In the west, it’s known as chivalry, a moral or social code of honor. In Japan, its name is Bushido, the way of the Samurai.
Japan Photography Tours off the beaten path into the countryside locations such as Kanazawa, Fukushima, or Niigata mean having access to certain festivals and experiences that echo into the rich history of Samurai Japan. Bushido as a codified order of samurai conduct was more available in written texts during the 17th century in the Edo Period right after the Sengoku period (or age of waring states) which was a century-long period of political upheaval and warlordism in Japan, lasting from the Onin War of 1467–77 through the reunification of the country around 1598. It was an era of civil war, in which the Samurai of Japan fought one another in endless battles for honor, land, and power.
The grail book of the Samurai is the Hagakure by Yamamoto Tsunatomo, born in 1659, who devoted his adult life to the service of his shogun master, Lord Mitsushige Nabeshima, and his clan, rising to become a highly respected Samurai warrior. Upon his master’s death in 1700, Yamamoto denounced the world and retired to a hermitage. He then collected his thoughts and wrote the Hagakure. This text is credited with solidifying several of the widely held beliefs that form the backbone of samurai conduct. Beyond the text, however, Bushido is the manifestation of decades of expectations that grew from observing samurai behavior such as Japanese Feudal Justice administered via katana.
Being a samurai meant that your honor and standing in the community and in society were always under close scrutiny. Every stride that a samurai took carried the weight of a thousand eyes. Looking at this photograph, you can see during a Niigata Photo Workshop/Tour, some of that gravity pulling on the warrior. The responsibility weighs equally on both genders. Honor and Bushido expect the same of everyone.
In a more contemporary setting, the Japanese Warrior Spirits still shines through. One need look no further than the recent Fukushima Nuclear Disaster. On March 11, 2011, an enormous earthquake with an epicenter near the coast of Eastern Japan shook the island nation to its core. Once the shaking stopped, the residents knew their samurai mettle would be tested yet again, as the roar of the tsunami peaking above 40 meters made landfall, laying waste to acres of land across the Eastern Seaboard.
After the wrath of the tsunami ebbed, and the measure of the destruction had been taken, the samurai spirit burst forth from each resident of the Fukushima and Miyagi Prefecture. Part of being a samurai warrior means being dedicated to your community and investing yourself in its growth and prosperity, and that is precisely what happened. Residents of the communities returned as soon as they could and picked up their spiritual katana and fought hard to bring life back to their communities. Their devotion was unrelenting, and just seven years later, you can see the results of their unceasing labor. This effort and mindfulness are also part of what being a samurai and Bushido means.
Returning to marital combat, the swords you see being carried are not simple wooden practice swords, they are handed down from generation to generation. These swords are honed to the sharpest edge, ready to be brandished when needed for whatever purpose deemed necessary by the warrior holding them. Your photography workshop leaders know of forests and bamboo areas nearby that are referred to as ‘neck washing forests’ where those who dared to challenge the samurai’s honor or other warriors with lesser skills meet their ultimate fate. If you are curious to photograph these locations during your Japan Photography Workshop, then your workshop leader will happily lead you down those paths. You will definitely feel the warrior spirit and the energy that still resides in this storied woods and battle fields.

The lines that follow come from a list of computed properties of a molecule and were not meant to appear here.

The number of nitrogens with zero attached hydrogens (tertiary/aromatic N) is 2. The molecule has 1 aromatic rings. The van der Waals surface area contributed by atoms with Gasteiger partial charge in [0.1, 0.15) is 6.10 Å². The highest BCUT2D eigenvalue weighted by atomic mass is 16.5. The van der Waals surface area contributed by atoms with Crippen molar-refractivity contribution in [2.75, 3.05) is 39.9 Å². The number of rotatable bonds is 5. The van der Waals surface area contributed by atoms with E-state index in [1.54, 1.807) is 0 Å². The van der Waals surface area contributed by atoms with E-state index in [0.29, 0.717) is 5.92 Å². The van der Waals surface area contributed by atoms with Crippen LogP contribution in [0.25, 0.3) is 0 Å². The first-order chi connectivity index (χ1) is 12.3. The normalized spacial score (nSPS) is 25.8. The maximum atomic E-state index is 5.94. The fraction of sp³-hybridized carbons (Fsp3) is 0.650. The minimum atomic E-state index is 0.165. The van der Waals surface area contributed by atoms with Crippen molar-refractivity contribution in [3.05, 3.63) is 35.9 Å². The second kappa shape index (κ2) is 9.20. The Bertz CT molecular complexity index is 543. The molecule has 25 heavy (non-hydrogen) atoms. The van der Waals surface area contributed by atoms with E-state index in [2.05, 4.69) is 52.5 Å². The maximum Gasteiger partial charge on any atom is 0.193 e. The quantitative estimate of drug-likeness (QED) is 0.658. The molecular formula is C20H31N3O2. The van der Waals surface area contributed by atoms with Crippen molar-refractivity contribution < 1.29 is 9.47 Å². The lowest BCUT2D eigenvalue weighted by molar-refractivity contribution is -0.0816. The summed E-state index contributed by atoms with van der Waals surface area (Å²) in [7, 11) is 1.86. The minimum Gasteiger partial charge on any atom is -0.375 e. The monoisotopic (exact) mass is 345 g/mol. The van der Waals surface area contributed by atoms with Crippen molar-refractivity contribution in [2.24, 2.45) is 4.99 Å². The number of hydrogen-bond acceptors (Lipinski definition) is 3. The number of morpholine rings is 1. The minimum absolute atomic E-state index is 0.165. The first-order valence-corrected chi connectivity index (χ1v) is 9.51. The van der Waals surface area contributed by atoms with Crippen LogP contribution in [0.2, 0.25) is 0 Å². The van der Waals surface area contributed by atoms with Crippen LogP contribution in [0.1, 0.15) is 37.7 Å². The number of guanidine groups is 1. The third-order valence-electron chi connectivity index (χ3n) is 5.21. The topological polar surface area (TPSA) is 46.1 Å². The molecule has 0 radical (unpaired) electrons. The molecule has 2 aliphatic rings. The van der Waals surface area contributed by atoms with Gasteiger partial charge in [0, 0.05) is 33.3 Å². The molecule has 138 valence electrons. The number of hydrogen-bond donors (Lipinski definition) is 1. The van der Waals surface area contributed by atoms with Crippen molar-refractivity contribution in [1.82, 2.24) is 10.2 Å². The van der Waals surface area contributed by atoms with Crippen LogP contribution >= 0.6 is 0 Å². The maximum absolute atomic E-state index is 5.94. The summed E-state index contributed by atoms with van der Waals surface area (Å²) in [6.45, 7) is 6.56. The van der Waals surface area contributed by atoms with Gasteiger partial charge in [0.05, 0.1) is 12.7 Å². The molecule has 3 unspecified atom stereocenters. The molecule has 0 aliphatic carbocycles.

It is often said that eyes are the window the soul, and when you gaze into the eyes of a samurai, you can feel the years of experience with the Japanese Katana sword and other weapons of combat. Photos that you take on the Japan Photo Workshop provide insights into the life that samurais led. Samurais are famous for their sword-handling, but archery, and forms of unarmed combat were also in their repertoire. An unarmed samurai was still a formidable opponent yet in an entirely different realm of combat. Yet, there is a common misconception in the west that the battlefields were littered with samurai engaged in mortal combat. During the warring states period, samurai were uncommon. Perhaps only 20 - 30% of an entire regimen were samurai. Many more were farmers, artisans, and craftsmen who had done training and understood the strictures of Bushido but would hesitate to label themselves a true warrior.
Of the different types of samurai warriors that one could encounter while exploring the age contemporary of Yamamoto and his future vision. He had this to say in the Hagakure, There are four kinds of samurai, naming examples of each among his samurai brethren: “the alert-alert, the dull-alert, the alert-dull, and the dull-dull. Alert-Alert are those who are very quick on the up target when they are told to do something. They arrange affairs and carry out duties in a fine manner. They are so good that they are few in numbers. Kichizaemon Fukuchi is nearly on this level. “Dull-Alert are those people who fail to clearly understand at first what their duty is. But, in finally putting their duty into practice, they perform splendidly and with no delay. Kamiuma Nakano is this kind. Alert-dull are those people who, when told to do something, accept very graciously and willingly, but they take a long time to fulfill the task. There are many such samurai. The rest are dull-dull. They are the majority.”
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